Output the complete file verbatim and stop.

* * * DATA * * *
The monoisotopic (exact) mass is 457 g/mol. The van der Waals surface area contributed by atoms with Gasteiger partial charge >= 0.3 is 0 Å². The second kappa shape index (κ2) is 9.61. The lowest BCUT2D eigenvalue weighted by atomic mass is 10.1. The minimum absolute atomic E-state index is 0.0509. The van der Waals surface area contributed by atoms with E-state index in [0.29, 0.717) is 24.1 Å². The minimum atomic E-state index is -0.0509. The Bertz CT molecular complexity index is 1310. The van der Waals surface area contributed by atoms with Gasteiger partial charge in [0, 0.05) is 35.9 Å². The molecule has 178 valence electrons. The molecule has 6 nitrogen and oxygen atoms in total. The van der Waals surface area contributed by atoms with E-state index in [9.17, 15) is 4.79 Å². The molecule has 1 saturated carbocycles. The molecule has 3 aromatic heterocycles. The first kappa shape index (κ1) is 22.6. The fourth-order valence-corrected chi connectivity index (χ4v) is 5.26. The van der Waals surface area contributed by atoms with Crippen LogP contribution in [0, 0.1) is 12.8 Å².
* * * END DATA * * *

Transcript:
The monoisotopic (exact) mass is 457 g/mol. The van der Waals surface area contributed by atoms with Gasteiger partial charge >= 0.3 is 0 Å². The second kappa shape index (κ2) is 9.61. The lowest BCUT2D eigenvalue weighted by atomic mass is 10.1. The minimum absolute atomic E-state index is 0.0509. The van der Waals surface area contributed by atoms with E-state index in [0.29, 0.717) is 24.1 Å². The minimum atomic E-state index is -0.0509. The Bertz CT molecular complexity index is 1310. The van der Waals surface area contributed by atoms with Gasteiger partial charge in [0, 0.05) is 35.9 Å². The molecule has 178 valence electrons. The molecule has 6 nitrogen and oxygen atoms in total. The van der Waals surface area contributed by atoms with E-state index in [9.17, 15) is 4.79 Å². The molecule has 1 saturated carbocycles. The molecule has 3 aromatic heterocycles. The first kappa shape index (κ1) is 22.6. The fourth-order valence-corrected chi connectivity index (χ4v) is 5.26. The van der Waals surface area contributed by atoms with Crippen LogP contribution in [0, 0.1) is 12.8 Å².